If you didn’t manage to secure a summer internship or if you simply didn’t fancy working away that long precious summer you only get as a student, then you might be wondering what on earth you’re going to do with those three months of freedom which come as a blissful reward following the stress of final exams. Naturally, if you’re a postgrad, these months will be absorbed into a black hole we like to call ‘dissertation’, but if you’re not a postgrad then the question remains.

Three months seems like an endless amount of time – you could finish and start all those TV shows you’ve been putting off during term time, you could spend meaningful time with family and friends, you could travel, you could do absolutely nothing . . . But how about doing something which makes a lasting impact? Something you’re most likely to remember your whole life?

How about volunteering?

And no, I don’t mean doing a day’s work at your local charity shop putting price stickers on picture frames (though that is also a good way to make an impact). What I have in mind is packing your bags, grabbing your passport, and jetting off to a new country for six weeks (or whatever the duration may be) and seeing life from a different perspective. Sounds a lot like going on holiday? Well, that’s where you’re wrong, my friend.

In my first year of university, I promised to myself that I would do ‘something’ with my summer. The world suddenly seemed so big and spending three months at home surrounded by English countryside and many sheep (as lovely as that can be) just didn’t appeal. Like many, I didn’t know what I wanted to do in terms of career, so doing an internship and tying myself to a job I may or may not have enjoyed didn’t seem like the best choice either.

I knew I wanted to go abroad, but many of the international programmes were expensive and required you to fundraise large sums – friends that attempted such programmes often ended up covering at least a part of the fees from their own pocket, which wasn’t an option for me. Then I came across an opportunity – teaching English in China. Yes, cliché, I know! But this programme was free, provided accommodation, meals, and cultural exchange activities, so I applied.

Fast forward to June and I was alone on a plane on my way to Xiamen, not knowing what to expect from my six-week all-inclusive stay as an English teacher, but certainly excited. My job consisted of teaching English to Chinese children at a summer camp, and to supervise various educational and entertainment activities, which included culture fairs, visits to theatres and to museums. There were around twenty volunteers in my cohort, most of us students. I met people from America, Spain, and of course China, and it was amazing to learn so much about China and its culture from the inside – not as an observing tourist, but as a participant in local life. We ate and lived at a university campus, mingling with students and experiencing all the area had to offer in terms of entertainment, culture, restaurants, and bars.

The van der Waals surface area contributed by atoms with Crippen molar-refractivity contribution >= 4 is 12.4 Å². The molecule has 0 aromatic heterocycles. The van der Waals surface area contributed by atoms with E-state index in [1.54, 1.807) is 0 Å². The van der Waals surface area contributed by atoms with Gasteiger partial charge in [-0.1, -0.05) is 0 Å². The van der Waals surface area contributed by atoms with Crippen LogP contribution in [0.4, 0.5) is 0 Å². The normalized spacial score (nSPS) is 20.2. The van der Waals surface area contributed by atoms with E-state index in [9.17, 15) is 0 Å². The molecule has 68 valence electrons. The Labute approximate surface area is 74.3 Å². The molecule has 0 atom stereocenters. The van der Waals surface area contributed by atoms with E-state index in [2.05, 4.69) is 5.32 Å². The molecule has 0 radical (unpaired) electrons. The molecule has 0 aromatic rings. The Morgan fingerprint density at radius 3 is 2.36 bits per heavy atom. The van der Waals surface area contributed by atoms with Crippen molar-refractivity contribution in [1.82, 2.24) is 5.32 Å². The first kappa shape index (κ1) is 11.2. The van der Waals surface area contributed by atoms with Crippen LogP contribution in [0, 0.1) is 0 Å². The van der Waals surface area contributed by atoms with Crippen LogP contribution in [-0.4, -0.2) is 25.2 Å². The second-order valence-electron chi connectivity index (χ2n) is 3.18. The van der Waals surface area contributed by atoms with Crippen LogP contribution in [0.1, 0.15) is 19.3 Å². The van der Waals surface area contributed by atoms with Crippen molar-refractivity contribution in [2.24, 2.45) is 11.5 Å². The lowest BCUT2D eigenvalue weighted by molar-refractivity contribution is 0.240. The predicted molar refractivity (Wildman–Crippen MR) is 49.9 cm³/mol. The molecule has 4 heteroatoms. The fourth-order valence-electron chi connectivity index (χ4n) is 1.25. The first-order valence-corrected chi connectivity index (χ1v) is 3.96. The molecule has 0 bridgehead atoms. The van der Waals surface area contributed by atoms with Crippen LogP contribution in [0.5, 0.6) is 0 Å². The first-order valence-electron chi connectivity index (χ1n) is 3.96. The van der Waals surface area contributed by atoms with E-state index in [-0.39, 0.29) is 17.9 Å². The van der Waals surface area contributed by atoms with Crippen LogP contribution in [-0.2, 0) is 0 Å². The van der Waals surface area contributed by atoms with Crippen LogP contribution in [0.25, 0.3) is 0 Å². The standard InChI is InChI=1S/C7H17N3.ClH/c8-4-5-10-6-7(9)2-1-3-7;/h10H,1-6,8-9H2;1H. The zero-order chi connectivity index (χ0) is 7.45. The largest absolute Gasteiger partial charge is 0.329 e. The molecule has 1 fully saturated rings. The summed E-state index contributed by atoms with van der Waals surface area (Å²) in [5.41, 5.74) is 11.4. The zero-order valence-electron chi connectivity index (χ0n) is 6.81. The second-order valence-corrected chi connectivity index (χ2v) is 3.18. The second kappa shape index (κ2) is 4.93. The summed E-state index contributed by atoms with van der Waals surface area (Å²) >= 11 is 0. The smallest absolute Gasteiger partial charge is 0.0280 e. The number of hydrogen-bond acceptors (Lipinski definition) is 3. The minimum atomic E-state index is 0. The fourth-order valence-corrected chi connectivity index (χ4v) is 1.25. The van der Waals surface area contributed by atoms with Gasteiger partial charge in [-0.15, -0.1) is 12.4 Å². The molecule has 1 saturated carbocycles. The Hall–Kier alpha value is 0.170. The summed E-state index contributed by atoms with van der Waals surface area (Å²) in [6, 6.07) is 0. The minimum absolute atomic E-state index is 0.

To say that it was one of the best experiences of my life would not be a lie. I met friends with whom I keep in contact to this day, saw things I never expected to see, and made some incredible memories. My trip culminated in a spontaneous three-day trip to Beijing, spontaneous because of issues with flights. Always check you have enough time in between transfers, people!

Of course, it wasn’t all peachy, as living for a month and a half in a country so different to one’s own can be a challenge. But looking back, I should have complained less about the humidity and the sometimes-questionable canteen food, and enjoyed each moment more.

The experience doesn’t look too shabby on my CV either, as it provided me with many highly sought-after soft skills such as communication, teamwork, and the ability to adapt to unfamiliar environments. Ever tried to communicate with your Uber driver when neither of you speak the same language? Volunteering abroad certainly makes you stand out, and if there’s ever an enquiry about an interesting personal fact, you’ll never be short for words.

To conclude, as we always should at the end of a good essay, I recommend volunteering abroad to every student, as this is not an experience you’re likely to have after you start working a full-time job. As I mentioned in the beginning, volunteering will make a lasting impact, not only on you but also on the people you interact with during your time abroad. Teaching was an incredibly rewarding experience; even if we couldn’t speak the same language with the children, there’s something universal that we all share which enables us to connect. If you know what you want to do with your career, then that’s great – go for it! But remember that you have a whole life of work ahead, so try to aim for a balance while you’re still young.

And have some fun!

P.S. For anyone interested, the name of my programme provider was LOVVOL. Here is their website http://www.lovvol.org/

Take a look at the opportunities that LSE’s Volunteering Centre and LSE’s Career’s service offer to LSE students! And if you’d like more information about volunteering abroad, like how to choose an ethical volunteering provider, visit LSE’s website.


Kseniya is an MSc Economic History student at the LSE. When she's not puzzling over the latest developments in demographics studies, she enjoys travelling, writing, and searching for the most authentic Asian restaurants in London.